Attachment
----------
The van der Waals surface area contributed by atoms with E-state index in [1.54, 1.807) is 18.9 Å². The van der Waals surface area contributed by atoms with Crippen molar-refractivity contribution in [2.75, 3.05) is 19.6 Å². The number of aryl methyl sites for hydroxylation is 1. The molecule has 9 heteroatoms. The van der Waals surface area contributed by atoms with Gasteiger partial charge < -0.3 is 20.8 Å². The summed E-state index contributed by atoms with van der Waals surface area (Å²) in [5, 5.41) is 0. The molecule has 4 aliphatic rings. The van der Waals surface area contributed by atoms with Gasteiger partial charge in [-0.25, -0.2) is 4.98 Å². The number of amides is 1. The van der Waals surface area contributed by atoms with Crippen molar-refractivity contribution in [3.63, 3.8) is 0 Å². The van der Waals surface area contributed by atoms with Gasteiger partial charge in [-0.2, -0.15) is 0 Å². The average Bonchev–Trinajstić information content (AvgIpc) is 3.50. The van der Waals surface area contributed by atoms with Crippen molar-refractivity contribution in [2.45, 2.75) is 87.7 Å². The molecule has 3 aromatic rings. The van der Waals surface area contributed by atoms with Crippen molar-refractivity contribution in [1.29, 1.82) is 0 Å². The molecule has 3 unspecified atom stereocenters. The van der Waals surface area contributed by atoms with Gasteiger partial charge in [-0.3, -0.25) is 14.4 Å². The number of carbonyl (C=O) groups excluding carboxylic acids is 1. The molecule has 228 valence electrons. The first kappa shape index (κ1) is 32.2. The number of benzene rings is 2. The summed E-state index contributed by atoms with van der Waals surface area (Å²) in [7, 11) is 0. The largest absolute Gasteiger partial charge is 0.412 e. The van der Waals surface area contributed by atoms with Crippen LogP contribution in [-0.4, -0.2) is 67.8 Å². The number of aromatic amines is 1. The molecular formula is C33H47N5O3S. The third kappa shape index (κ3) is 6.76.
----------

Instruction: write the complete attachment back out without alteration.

The van der Waals surface area contributed by atoms with E-state index in [1.54, 1.807) is 18.9 Å². The van der Waals surface area contributed by atoms with Crippen molar-refractivity contribution in [2.75, 3.05) is 19.6 Å². The number of aryl methyl sites for hydroxylation is 1. The molecule has 9 heteroatoms. The van der Waals surface area contributed by atoms with Gasteiger partial charge < -0.3 is 20.8 Å². The summed E-state index contributed by atoms with van der Waals surface area (Å²) in [5, 5.41) is 0. The molecule has 4 aliphatic rings. The van der Waals surface area contributed by atoms with Gasteiger partial charge in [-0.25, -0.2) is 4.98 Å². The number of amides is 1. The van der Waals surface area contributed by atoms with Crippen molar-refractivity contribution in [3.63, 3.8) is 0 Å². The van der Waals surface area contributed by atoms with Gasteiger partial charge in [-0.2, -0.15) is 0 Å². The average Bonchev–Trinajstić information content (AvgIpc) is 3.50. The van der Waals surface area contributed by atoms with Crippen molar-refractivity contribution in [2.45, 2.75) is 87.7 Å². The molecule has 3 aromatic rings. The van der Waals surface area contributed by atoms with Crippen molar-refractivity contribution in [1.29, 1.82) is 0 Å². The molecule has 3 unspecified atom stereocenters. The van der Waals surface area contributed by atoms with Gasteiger partial charge in [-0.3, -0.25) is 14.4 Å². The number of carbonyl (C=O) groups excluding carboxylic acids is 1. The molecule has 228 valence electrons. The first kappa shape index (κ1) is 32.2. The number of benzene rings is 2. The summed E-state index contributed by atoms with van der Waals surface area (Å²) in [7, 11) is 0. The largest absolute Gasteiger partial charge is 0.412 e. The van der Waals surface area contributed by atoms with Crippen LogP contribution in [-0.4, -0.2) is 67.8 Å². The number of aromatic amines is 1. The molecular formula is C33H47N5O3S. The third kappa shape index (κ3) is 6.76.